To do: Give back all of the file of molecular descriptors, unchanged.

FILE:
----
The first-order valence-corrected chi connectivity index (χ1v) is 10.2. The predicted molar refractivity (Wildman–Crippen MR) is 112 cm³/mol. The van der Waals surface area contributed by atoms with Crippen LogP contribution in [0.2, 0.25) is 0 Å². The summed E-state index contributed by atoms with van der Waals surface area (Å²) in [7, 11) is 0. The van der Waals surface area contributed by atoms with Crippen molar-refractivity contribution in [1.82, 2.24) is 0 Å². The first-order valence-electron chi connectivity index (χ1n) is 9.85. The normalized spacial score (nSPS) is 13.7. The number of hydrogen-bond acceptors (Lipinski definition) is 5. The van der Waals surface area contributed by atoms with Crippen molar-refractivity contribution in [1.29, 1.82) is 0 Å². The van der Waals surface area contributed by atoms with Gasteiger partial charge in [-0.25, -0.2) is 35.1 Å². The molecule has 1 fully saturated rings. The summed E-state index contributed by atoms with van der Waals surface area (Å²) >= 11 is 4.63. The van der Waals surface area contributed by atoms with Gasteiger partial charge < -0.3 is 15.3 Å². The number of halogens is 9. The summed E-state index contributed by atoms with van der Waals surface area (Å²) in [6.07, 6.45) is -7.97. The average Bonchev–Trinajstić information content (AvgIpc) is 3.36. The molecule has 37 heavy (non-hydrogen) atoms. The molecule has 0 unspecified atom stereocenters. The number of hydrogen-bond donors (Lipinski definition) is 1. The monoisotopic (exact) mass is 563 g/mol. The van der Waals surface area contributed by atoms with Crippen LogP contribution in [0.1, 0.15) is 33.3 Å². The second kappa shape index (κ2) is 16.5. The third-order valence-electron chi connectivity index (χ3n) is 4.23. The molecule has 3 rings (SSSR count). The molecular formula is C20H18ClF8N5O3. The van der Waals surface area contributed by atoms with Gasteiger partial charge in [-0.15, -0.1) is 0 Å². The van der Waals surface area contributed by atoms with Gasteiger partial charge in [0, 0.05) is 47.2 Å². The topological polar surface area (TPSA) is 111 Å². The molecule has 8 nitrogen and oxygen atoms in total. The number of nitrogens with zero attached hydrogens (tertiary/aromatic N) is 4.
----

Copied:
The first-order valence-corrected chi connectivity index (χ1v) is 10.2. The predicted molar refractivity (Wildman–Crippen MR) is 112 cm³/mol. The van der Waals surface area contributed by atoms with Crippen LogP contribution in [0.2, 0.25) is 0 Å². The summed E-state index contributed by atoms with van der Waals surface area (Å²) in [7, 11) is 0. The van der Waals surface area contributed by atoms with Crippen molar-refractivity contribution in [1.82, 2.24) is 0 Å². The first-order valence-electron chi connectivity index (χ1n) is 9.85. The normalized spacial score (nSPS) is 13.7. The number of hydrogen-bond acceptors (Lipinski definition) is 5. The van der Waals surface area contributed by atoms with Crippen molar-refractivity contribution in [1.29, 1.82) is 0 Å². The van der Waals surface area contributed by atoms with Gasteiger partial charge in [-0.25, -0.2) is 35.1 Å². The molecule has 1 fully saturated rings. The summed E-state index contributed by atoms with van der Waals surface area (Å²) >= 11 is 4.63. The van der Waals surface area contributed by atoms with Gasteiger partial charge < -0.3 is 15.3 Å². The number of halogens is 9. The summed E-state index contributed by atoms with van der Waals surface area (Å²) in [6.07, 6.45) is -7.97. The average Bonchev–Trinajstić information content (AvgIpc) is 3.36. The molecule has 37 heavy (non-hydrogen) atoms. The molecule has 0 unspecified atom stereocenters. The number of hydrogen-bond donors (Lipinski definition) is 1. The monoisotopic (exact) mass is 563 g/mol. The van der Waals surface area contributed by atoms with Crippen LogP contribution in [0.1, 0.15) is 33.3 Å². The second kappa shape index (κ2) is 16.5. The third-order valence-electron chi connectivity index (χ3n) is 4.23. The molecule has 3 rings (SSSR count). The molecular formula is C20H18ClF8N5O3. The van der Waals surface area contributed by atoms with Gasteiger partial charge in [-0.15, -0.1) is 0 Å². The van der Waals surface area contributed by atoms with Gasteiger partial charge in [0, 0.05) is 47.2 Å². The topological polar surface area (TPSA) is 111 Å². The molecule has 8 nitrogen and oxygen atoms in total. The number of nitrogens with zero attached hydrogens (tertiary/aromatic N) is 4.